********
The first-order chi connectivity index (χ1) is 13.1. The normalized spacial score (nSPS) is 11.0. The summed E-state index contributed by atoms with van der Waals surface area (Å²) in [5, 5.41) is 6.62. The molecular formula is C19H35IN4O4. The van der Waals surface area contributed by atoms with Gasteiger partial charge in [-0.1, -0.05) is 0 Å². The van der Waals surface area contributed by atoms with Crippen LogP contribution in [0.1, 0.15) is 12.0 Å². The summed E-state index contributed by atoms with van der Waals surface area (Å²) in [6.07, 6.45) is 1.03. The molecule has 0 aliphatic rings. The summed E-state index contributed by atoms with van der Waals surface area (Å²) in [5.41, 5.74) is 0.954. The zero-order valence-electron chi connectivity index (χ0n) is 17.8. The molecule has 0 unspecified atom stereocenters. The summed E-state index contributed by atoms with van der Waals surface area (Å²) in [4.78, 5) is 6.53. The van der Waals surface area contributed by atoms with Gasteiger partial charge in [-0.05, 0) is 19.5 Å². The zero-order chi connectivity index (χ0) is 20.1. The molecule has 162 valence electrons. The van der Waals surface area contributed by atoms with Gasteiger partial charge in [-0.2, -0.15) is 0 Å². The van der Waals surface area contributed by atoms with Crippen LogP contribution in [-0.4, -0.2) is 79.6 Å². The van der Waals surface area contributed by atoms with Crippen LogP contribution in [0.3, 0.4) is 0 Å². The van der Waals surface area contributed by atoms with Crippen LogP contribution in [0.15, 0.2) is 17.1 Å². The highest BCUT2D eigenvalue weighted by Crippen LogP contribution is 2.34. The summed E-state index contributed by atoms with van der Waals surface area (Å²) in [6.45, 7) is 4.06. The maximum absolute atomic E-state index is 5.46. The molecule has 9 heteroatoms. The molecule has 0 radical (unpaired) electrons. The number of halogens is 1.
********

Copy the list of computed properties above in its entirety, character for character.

The first-order chi connectivity index (χ1) is 13.1. The normalized spacial score (nSPS) is 11.0. The summed E-state index contributed by atoms with van der Waals surface area (Å²) in [5, 5.41) is 6.62. The molecular formula is C19H35IN4O4. The van der Waals surface area contributed by atoms with Gasteiger partial charge in [-0.1, -0.05) is 0 Å². The van der Waals surface area contributed by atoms with Crippen LogP contribution in [0.1, 0.15) is 12.0 Å². The summed E-state index contributed by atoms with van der Waals surface area (Å²) in [6.07, 6.45) is 1.03. The molecule has 0 aliphatic rings. The summed E-state index contributed by atoms with van der Waals surface area (Å²) in [5.41, 5.74) is 0.954. The zero-order valence-electron chi connectivity index (χ0n) is 17.8. The molecule has 0 unspecified atom stereocenters. The summed E-state index contributed by atoms with van der Waals surface area (Å²) in [4.78, 5) is 6.53. The van der Waals surface area contributed by atoms with Gasteiger partial charge in [-0.05, 0) is 19.5 Å². The zero-order chi connectivity index (χ0) is 20.1. The molecule has 162 valence electrons. The van der Waals surface area contributed by atoms with Gasteiger partial charge in [-0.2, -0.15) is 0 Å². The van der Waals surface area contributed by atoms with Crippen LogP contribution in [-0.4, -0.2) is 79.6 Å². The van der Waals surface area contributed by atoms with Crippen LogP contribution in [0.3, 0.4) is 0 Å². The van der Waals surface area contributed by atoms with Crippen LogP contribution in [0.15, 0.2) is 17.1 Å². The highest BCUT2D eigenvalue weighted by Crippen LogP contribution is 2.34. The summed E-state index contributed by atoms with van der Waals surface area (Å²) in [6.45, 7) is 4.06. The maximum absolute atomic E-state index is 5.46. The molecule has 9 heteroatoms. The molecule has 0 radical (unpaired) electrons. The number of halogens is 1.